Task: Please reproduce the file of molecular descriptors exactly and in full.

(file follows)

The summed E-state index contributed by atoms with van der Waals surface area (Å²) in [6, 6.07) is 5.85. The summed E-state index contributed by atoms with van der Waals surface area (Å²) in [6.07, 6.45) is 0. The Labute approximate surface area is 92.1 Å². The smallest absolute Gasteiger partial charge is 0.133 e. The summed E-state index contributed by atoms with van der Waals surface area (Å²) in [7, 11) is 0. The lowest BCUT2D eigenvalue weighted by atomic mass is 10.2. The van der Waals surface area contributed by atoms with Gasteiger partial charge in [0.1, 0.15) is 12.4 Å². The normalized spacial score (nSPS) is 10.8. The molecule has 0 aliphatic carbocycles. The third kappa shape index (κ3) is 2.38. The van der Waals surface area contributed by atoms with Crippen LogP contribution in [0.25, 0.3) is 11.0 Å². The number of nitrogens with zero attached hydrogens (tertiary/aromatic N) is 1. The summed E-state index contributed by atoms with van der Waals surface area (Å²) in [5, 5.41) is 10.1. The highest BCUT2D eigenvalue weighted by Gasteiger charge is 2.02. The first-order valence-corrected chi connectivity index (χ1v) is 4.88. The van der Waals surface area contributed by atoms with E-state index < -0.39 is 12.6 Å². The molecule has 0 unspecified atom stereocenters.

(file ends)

The summed E-state index contributed by atoms with van der Waals surface area (Å²) in [6, 6.07) is 5.85. The summed E-state index contributed by atoms with van der Waals surface area (Å²) in [6.07, 6.45) is 0. The Labute approximate surface area is 92.1 Å². The smallest absolute Gasteiger partial charge is 0.133 e. The summed E-state index contributed by atoms with van der Waals surface area (Å²) in [7, 11) is 0. The lowest BCUT2D eigenvalue weighted by atomic mass is 10.2. The van der Waals surface area contributed by atoms with Gasteiger partial charge in [0.1, 0.15) is 12.4 Å². The normalized spacial score (nSPS) is 10.8. The molecule has 0 aliphatic carbocycles. The third kappa shape index (κ3) is 2.38. The van der Waals surface area contributed by atoms with Crippen LogP contribution in [0.25, 0.3) is 11.0 Å². The number of nitrogens with zero attached hydrogens (tertiary/aromatic N) is 1. The summed E-state index contributed by atoms with van der Waals surface area (Å²) in [5, 5.41) is 10.1. The highest BCUT2D eigenvalue weighted by Gasteiger charge is 2.02. The first-order valence-corrected chi connectivity index (χ1v) is 4.88. The van der Waals surface area contributed by atoms with E-state index < -0.39 is 12.6 Å². The molecule has 0 unspecified atom stereocenters.